Many workers look forward to collecting Social Security in retirement, and understandably so. After years of paying Social Security taxes on your income, you deserve to finally get something out of it.
But before you get too excited about those monthly benefits, you may want to give yourself a reality check. Here are a few reasons why you're likely to end up disappointed in Social Security once those benefits finally come your way.
1. Those benefits will only replace a small chunk of the income you're used to
Many people assume they'll be able to live on Social Security once they retire. But without additional income sources, you're likely to struggle financially.
Your Social Security benefits will replace about 40% of your pre-retirement income, assuming you're an average earner, but most seniors need roughly double that sum to enjoy a comfortable lifestyle. Or to put it in terms of dollars, the average senior on Social Security today only collects about $1,500 a month, and chances are, that's not nearly enough to pay all of your ongoing expenses in retirement, even if you scale back from your current level of spending.
2. Benefits may get cut in the future
An across-the-board reduction in Social Security benefits is not set in stone -- but it's a strong possibility. The program's trust fund, which it can use to access money when its incoming revenue doesn't suffice in keeping up with its financial obligations, is expected to run dry by 2035.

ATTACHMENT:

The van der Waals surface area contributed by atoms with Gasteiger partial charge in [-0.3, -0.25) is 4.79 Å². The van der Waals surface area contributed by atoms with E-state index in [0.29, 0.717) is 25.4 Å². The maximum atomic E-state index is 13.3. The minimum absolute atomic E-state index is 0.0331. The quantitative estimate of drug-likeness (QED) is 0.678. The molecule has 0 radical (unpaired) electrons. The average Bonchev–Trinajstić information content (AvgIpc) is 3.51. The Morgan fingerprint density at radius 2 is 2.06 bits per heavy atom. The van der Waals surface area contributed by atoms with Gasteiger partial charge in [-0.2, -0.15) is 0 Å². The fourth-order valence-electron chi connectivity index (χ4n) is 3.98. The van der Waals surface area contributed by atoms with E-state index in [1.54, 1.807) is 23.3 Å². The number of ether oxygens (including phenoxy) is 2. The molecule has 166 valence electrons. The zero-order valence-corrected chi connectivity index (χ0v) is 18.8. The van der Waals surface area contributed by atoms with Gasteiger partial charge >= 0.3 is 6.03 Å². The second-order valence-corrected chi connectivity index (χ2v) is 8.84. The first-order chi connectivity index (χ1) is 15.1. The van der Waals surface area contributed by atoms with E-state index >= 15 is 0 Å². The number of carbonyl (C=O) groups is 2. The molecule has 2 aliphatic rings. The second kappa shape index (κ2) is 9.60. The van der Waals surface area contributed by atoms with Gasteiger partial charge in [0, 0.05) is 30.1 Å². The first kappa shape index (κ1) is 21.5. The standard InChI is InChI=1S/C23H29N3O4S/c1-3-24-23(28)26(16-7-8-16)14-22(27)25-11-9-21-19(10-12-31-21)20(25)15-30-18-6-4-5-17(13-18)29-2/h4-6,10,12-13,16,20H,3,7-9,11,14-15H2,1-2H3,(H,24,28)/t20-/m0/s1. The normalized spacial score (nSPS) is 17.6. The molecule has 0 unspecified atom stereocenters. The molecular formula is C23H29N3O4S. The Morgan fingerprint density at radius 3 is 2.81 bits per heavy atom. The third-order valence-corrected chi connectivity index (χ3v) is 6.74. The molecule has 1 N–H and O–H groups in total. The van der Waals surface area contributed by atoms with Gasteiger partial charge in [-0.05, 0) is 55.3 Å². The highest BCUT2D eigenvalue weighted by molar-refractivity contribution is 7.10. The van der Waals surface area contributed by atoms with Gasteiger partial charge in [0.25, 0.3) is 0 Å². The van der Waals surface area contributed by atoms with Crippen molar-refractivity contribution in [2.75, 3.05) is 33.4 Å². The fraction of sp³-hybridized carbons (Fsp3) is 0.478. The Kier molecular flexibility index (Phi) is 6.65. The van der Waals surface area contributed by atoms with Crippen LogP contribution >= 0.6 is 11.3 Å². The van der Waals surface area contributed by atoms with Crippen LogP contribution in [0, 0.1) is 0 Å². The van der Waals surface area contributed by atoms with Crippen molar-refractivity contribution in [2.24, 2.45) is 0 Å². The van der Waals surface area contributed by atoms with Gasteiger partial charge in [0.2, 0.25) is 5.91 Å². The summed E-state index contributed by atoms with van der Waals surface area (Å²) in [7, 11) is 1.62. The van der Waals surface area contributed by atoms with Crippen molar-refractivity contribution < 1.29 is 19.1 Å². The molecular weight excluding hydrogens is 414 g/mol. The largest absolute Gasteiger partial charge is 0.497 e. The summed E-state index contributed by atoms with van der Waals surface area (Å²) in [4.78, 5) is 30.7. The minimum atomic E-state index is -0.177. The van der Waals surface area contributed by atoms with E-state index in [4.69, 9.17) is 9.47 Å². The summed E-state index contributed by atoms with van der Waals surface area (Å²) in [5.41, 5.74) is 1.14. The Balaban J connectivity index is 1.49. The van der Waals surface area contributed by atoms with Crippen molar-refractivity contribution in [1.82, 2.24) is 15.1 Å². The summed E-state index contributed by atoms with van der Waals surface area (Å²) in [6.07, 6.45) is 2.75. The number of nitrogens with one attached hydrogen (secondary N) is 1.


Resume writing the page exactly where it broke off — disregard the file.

At that point, Social Security is expected to owe more money in benefits than it will have coming in via payroll taxes, so the program may be forced to implement cuts due to a lack of funds. Of course, there's a chance that Congress will step in and address the program's financial woes, but thus far, no official solution has been implemented.
3. Seniors on Social Security consistently lose buying power
The monthly Social Security benefit you start out collecting in retirement won't be the exact same benefit you receive for life, thanks to the program's annual cost-of-living adjustments, or COLAs. The purpose of a COLA is to help seniors retain their buying power in the face of inflation.
But data from the Senior Citizens League reveals that since the year 2000, beneficiaries have lost an estimated 33% of their buying power. Keep in mind that even when COLAs are relatively generous, they're often wiped out by Medicare premium hikes, making them a somewhat ineffective means of buying seniors long-term financial security.
Don't get burned by Social Security
Having a realistic view of Social Security will help you better plan for retirement and avoid financial struggles throughout it. Now that you know that Social Security won't provide enough income to live on, may get cut, and does a poor job of combatting inflation, you can compensate by saving independently. The more money you sock away in your IRA or 401(k) for retirement, the less you'll depend on Social Security once your career wraps up and the paycheck you once relied on to pay your bills goes away for good.